Should Employees Automatically Be Signed Up For a 401(k)?

05.29.07 | Money | 0 Comments | by junger

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One of the first steps to getting on track financially is start taking advantage of opportunities available to you. For many workers, the biggest missed opportunity is a 401(k) and the company match of basically free money.

But what if workers couldn't miss out on a 401(k) — because they were automatically signed up for it?

The Wall Street Journal's Econoblog took a look at this possibility, bringing Richard Thaler, a professor of economics and behavioral science at the University of Chicago's Graduate School of Business, and Mario Rizzo, a professor of economics at New York University and director of NYU's Program on the Foundations of the Market Economy, to discuss behavioral economics and whether or not employees should automatically be enrolled in a 401(k) plan.

Thaler argues in favor of "libertarian paternalism" — what he calls "nudges" toward the right direction for people.

Consider two examples, both designed to increase savings. The first is to enroll people, automatically, into savings plans — while allowing them to opt out. The second is the Save More Tomorrow plan, which allows employees to commit themselves now to increasing their savings rates later, when they get raises. Both approaches have been remarkably successful.

Well-chosen default rules are examples of helpful "choice architecture." Since it is often impossible for private and public institutions to avoid picking some option as the default, why not pick one that is helpful?

Rizzo doesn't necessarily argue against automatic 401(k) enrollment, but he disagrees that it is the "libertarian" thing to do.

Thaler says that those automatically enrolled in 401(k)s haven't quit, so they must be benefiting. This is an odd claim for a behavioral economist. Why would failure to change indicate a benefit? When the default is non-enrollment, Thaler says that individuals tend to stay in it because they're irrationally biased toward keeping the status quo.

The mistakes of bureaucrats, politicians and voters aren't as likely to be corrected by individual or social processes as errors made in the private sphere. Why? Because bureaucrats and politicians don't care about private welfare as much as individuals do and voters don't have much incentive to become informed. So people — who make imperfect decisions — tend to do less harm if they "nudge" only themselves and not others through policy choices.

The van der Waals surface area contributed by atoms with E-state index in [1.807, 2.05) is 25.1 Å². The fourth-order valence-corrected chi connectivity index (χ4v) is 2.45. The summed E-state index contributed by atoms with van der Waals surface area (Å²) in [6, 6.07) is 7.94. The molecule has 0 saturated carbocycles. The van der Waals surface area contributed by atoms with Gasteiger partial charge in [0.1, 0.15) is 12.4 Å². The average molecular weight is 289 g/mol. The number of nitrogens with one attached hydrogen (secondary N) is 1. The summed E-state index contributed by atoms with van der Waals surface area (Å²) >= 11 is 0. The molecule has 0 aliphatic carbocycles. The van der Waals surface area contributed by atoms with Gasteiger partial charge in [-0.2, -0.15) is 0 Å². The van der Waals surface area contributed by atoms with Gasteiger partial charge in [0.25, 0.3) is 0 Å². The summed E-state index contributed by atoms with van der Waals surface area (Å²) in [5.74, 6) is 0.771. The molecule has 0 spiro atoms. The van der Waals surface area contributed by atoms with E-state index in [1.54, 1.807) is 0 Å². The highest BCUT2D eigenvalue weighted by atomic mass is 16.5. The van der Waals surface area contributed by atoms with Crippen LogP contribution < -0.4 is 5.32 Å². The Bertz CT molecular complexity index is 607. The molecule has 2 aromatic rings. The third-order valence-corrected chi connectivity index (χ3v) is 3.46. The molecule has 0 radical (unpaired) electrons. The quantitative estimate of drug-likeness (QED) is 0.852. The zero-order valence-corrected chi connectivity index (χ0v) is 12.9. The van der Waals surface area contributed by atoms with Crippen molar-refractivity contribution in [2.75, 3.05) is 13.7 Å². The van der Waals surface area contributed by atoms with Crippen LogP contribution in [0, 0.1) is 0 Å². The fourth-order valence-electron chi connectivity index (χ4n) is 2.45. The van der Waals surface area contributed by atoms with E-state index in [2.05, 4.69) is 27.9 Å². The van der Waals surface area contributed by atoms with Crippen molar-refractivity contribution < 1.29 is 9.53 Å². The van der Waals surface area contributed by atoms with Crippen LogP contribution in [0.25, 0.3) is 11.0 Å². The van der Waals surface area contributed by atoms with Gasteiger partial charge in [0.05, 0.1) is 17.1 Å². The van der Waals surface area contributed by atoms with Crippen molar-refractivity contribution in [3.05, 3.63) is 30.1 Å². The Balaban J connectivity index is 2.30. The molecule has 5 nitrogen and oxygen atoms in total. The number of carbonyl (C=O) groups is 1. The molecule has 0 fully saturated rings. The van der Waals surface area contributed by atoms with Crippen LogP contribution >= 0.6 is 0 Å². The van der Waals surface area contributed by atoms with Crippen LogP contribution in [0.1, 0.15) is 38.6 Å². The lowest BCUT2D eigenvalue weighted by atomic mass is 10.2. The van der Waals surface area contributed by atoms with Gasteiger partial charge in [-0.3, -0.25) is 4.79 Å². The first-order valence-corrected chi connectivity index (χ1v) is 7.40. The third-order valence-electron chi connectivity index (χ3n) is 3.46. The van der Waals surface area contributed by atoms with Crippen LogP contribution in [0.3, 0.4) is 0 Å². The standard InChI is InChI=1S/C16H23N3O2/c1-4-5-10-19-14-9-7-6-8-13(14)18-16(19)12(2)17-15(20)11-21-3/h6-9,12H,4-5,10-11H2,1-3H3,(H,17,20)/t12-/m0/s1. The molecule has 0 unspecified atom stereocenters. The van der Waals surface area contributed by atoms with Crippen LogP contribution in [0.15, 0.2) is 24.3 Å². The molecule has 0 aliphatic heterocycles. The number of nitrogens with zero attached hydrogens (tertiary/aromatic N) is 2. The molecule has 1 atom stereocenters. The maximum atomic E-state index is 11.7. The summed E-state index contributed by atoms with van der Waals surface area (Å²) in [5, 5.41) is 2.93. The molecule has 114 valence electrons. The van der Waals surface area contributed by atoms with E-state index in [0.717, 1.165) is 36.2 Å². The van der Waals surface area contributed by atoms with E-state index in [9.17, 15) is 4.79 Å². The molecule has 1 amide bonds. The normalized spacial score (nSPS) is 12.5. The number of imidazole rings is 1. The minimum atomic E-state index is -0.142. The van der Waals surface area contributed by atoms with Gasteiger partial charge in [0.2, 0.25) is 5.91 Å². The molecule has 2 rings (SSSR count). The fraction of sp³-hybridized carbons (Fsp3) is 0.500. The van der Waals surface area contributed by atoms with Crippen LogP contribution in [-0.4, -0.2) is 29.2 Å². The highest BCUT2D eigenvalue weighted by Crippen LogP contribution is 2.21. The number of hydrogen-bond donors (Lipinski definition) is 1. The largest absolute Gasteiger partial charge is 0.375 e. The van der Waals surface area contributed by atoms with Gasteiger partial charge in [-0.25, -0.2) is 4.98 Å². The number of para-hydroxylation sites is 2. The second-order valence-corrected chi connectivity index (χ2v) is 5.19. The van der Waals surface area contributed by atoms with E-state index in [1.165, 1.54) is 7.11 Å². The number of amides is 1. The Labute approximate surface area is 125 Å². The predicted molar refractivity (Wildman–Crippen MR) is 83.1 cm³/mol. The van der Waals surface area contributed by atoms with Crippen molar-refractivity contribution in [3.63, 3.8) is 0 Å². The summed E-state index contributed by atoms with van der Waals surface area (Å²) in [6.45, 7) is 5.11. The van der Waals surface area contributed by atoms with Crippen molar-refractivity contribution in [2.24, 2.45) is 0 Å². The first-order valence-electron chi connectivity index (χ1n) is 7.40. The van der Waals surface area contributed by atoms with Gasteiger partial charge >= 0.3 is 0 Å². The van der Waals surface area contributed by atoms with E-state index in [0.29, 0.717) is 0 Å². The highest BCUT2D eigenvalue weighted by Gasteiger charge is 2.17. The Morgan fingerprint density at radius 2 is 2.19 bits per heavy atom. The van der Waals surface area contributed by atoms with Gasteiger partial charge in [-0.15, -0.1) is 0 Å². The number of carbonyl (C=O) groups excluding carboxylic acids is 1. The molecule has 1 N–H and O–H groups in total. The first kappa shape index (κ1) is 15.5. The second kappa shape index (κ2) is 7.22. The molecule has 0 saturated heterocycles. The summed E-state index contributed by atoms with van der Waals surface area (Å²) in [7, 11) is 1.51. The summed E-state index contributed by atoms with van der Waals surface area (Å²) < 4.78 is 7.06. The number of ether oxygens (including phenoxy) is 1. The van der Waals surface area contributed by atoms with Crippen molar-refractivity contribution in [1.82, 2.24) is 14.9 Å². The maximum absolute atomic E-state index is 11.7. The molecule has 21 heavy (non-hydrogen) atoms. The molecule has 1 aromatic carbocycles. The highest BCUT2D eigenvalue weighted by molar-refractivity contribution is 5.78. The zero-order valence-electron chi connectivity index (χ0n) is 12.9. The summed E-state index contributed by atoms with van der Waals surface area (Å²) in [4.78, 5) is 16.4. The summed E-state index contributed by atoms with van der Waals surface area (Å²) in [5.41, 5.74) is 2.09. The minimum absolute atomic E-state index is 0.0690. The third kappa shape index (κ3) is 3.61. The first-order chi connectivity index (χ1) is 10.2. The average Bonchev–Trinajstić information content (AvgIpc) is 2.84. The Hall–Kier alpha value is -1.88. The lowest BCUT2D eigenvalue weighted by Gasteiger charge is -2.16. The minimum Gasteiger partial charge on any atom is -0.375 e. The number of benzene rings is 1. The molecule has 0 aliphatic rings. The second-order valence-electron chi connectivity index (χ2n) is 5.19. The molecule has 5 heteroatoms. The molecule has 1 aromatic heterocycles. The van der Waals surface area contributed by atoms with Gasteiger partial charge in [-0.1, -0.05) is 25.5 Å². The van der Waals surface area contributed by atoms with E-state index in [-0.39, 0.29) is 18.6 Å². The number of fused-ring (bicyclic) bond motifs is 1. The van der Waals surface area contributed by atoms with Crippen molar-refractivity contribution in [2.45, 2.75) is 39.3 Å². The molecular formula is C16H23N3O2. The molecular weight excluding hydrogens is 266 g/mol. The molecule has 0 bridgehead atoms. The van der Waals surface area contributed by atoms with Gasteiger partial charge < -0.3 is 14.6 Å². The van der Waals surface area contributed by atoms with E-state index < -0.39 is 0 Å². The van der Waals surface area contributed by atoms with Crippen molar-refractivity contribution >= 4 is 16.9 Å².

In a study from the National Bureau of Economic Research, "Defined Contribution Pensions: Plan Rules, Participant Decisions, and the Path of Least Resistance," automatic enrollment is claimed as one way to increase 401(k) savings.

The typical 401(k) plan requires an active election on the part of employees to initiate participation. A few plans have implemented automatic enrollment. Note that automatic enrollment does not require the participation of employees — it just makes participation the default decision. As illustrated in figure 1, automatic enrollment dramatically increases the percentage of workers who participate in the plans. Fewer employees enroll if they need to "do something" to participate, as compared with programs where they have to "do something" not to participate. The path of least resistance matters a lot.


It is clear from these findings that companies can do quite a lot more to promote retirement saving than just implement a 401(k) plan, and counting on employees to take it from there. Plan design decisions like automatic enrollment, higher default contribution rates, default investment allocations with higher expected long-run returns, and pre-commitment mechanisms to in-crease future contributions can have a huge influence.

So should companies automatically enroll their employees in a 401(k) plan?

My short answer: if they want.

There's no reason companies should be forced to automatically enroll their employees, but if they feel that it's important for their workers, then why not? The "libertarian" argument seems silly here, unless the government (stupidly) gets involved. A company's decision is a company's decision.

I'm not going to argue that companies should automatically enroll, but I wouldn't argue against it. It should be left up to the individual company.

(Links via Freakonomics)

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